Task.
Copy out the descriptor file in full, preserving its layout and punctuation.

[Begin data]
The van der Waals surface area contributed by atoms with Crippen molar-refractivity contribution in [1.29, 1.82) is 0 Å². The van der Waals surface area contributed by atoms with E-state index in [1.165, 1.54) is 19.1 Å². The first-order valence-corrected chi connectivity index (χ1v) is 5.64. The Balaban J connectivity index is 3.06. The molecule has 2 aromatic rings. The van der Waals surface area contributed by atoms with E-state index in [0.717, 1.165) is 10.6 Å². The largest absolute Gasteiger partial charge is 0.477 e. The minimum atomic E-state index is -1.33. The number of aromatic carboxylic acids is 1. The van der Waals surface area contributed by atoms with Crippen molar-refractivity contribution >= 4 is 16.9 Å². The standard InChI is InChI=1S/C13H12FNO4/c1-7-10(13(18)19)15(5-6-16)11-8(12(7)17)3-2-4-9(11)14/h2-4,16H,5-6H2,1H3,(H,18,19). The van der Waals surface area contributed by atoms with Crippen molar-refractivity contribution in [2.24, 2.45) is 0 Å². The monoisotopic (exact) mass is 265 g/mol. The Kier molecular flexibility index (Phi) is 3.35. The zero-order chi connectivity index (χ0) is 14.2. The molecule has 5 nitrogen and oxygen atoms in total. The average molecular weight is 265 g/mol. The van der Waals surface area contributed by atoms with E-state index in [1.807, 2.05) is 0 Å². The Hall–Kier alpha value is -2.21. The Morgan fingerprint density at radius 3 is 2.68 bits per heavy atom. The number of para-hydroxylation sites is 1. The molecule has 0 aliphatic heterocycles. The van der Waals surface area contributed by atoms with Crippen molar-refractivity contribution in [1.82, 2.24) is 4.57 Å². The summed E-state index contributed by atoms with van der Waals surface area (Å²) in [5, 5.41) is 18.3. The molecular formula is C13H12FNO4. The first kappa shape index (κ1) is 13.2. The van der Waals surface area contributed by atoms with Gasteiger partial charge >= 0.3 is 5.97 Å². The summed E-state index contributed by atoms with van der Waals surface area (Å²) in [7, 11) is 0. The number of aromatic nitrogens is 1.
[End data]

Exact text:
The van der Waals surface area contributed by atoms with Crippen molar-refractivity contribution in [1.29, 1.82) is 0 Å². The van der Waals surface area contributed by atoms with E-state index in [1.165, 1.54) is 19.1 Å². The first-order valence-corrected chi connectivity index (χ1v) is 5.64. The Balaban J connectivity index is 3.06. The molecule has 2 aromatic rings. The van der Waals surface area contributed by atoms with E-state index in [0.717, 1.165) is 10.6 Å². The largest absolute Gasteiger partial charge is 0.477 e. The minimum atomic E-state index is -1.33. The number of aromatic carboxylic acids is 1. The van der Waals surface area contributed by atoms with Crippen molar-refractivity contribution >= 4 is 16.9 Å². The standard InChI is InChI=1S/C13H12FNO4/c1-7-10(13(18)19)15(5-6-16)11-8(12(7)17)3-2-4-9(11)14/h2-4,16H,5-6H2,1H3,(H,18,19). The van der Waals surface area contributed by atoms with Crippen molar-refractivity contribution in [2.24, 2.45) is 0 Å². The monoisotopic (exact) mass is 265 g/mol. The Kier molecular flexibility index (Phi) is 3.35. The zero-order chi connectivity index (χ0) is 14.2. The molecule has 5 nitrogen and oxygen atoms in total. The average molecular weight is 265 g/mol. The van der Waals surface area contributed by atoms with E-state index in [1.807, 2.05) is 0 Å². The Hall–Kier alpha value is -2.21. The Morgan fingerprint density at radius 3 is 2.68 bits per heavy atom. The number of para-hydroxylation sites is 1. The molecule has 0 aliphatic heterocycles. The van der Waals surface area contributed by atoms with Crippen molar-refractivity contribution in [1.82, 2.24) is 4.57 Å². The summed E-state index contributed by atoms with van der Waals surface area (Å²) in [5, 5.41) is 18.3. The molecular formula is C13H12FNO4. The first kappa shape index (κ1) is 13.2. The van der Waals surface area contributed by atoms with Gasteiger partial charge >= 0.3 is 5.97 Å². The summed E-state index contributed by atoms with van der Waals surface area (Å²) in [7, 11) is 0. The number of aromatic nitrogens is 1.